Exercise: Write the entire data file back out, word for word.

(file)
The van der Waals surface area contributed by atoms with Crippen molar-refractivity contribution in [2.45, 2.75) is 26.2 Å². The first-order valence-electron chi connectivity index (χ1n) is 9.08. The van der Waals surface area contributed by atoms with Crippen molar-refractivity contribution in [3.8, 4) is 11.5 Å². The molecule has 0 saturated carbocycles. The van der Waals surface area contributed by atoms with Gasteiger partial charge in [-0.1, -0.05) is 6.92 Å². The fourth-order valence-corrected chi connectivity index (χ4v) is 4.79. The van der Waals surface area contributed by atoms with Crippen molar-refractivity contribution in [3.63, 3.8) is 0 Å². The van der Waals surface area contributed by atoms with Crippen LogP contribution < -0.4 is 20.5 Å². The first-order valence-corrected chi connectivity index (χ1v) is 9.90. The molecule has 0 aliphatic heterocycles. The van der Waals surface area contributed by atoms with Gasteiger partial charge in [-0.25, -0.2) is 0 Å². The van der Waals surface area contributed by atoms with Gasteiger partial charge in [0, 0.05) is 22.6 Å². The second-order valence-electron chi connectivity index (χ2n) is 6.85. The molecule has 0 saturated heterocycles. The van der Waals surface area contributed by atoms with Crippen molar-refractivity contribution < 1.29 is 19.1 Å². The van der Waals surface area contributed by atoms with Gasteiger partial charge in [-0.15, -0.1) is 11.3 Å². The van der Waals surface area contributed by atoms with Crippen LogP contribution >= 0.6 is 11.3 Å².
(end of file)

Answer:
The van der Waals surface area contributed by atoms with Crippen molar-refractivity contribution in [2.45, 2.75) is 26.2 Å². The first-order valence-electron chi connectivity index (χ1n) is 9.08. The van der Waals surface area contributed by atoms with Crippen molar-refractivity contribution in [3.8, 4) is 11.5 Å². The molecule has 0 saturated carbocycles. The van der Waals surface area contributed by atoms with Gasteiger partial charge in [-0.1, -0.05) is 6.92 Å². The fourth-order valence-corrected chi connectivity index (χ4v) is 4.79. The van der Waals surface area contributed by atoms with Crippen molar-refractivity contribution in [3.63, 3.8) is 0 Å². The van der Waals surface area contributed by atoms with Crippen LogP contribution < -0.4 is 20.5 Å². The first-order valence-corrected chi connectivity index (χ1v) is 9.90. The molecule has 0 aliphatic heterocycles. The van der Waals surface area contributed by atoms with Gasteiger partial charge in [-0.25, -0.2) is 0 Å². The van der Waals surface area contributed by atoms with Gasteiger partial charge in [0, 0.05) is 22.6 Å². The second-order valence-electron chi connectivity index (χ2n) is 6.85. The molecule has 0 saturated heterocycles. The van der Waals surface area contributed by atoms with Crippen molar-refractivity contribution < 1.29 is 19.1 Å². The van der Waals surface area contributed by atoms with Gasteiger partial charge in [-0.15, -0.1) is 11.3 Å². The van der Waals surface area contributed by atoms with Crippen LogP contribution >= 0.6 is 11.3 Å².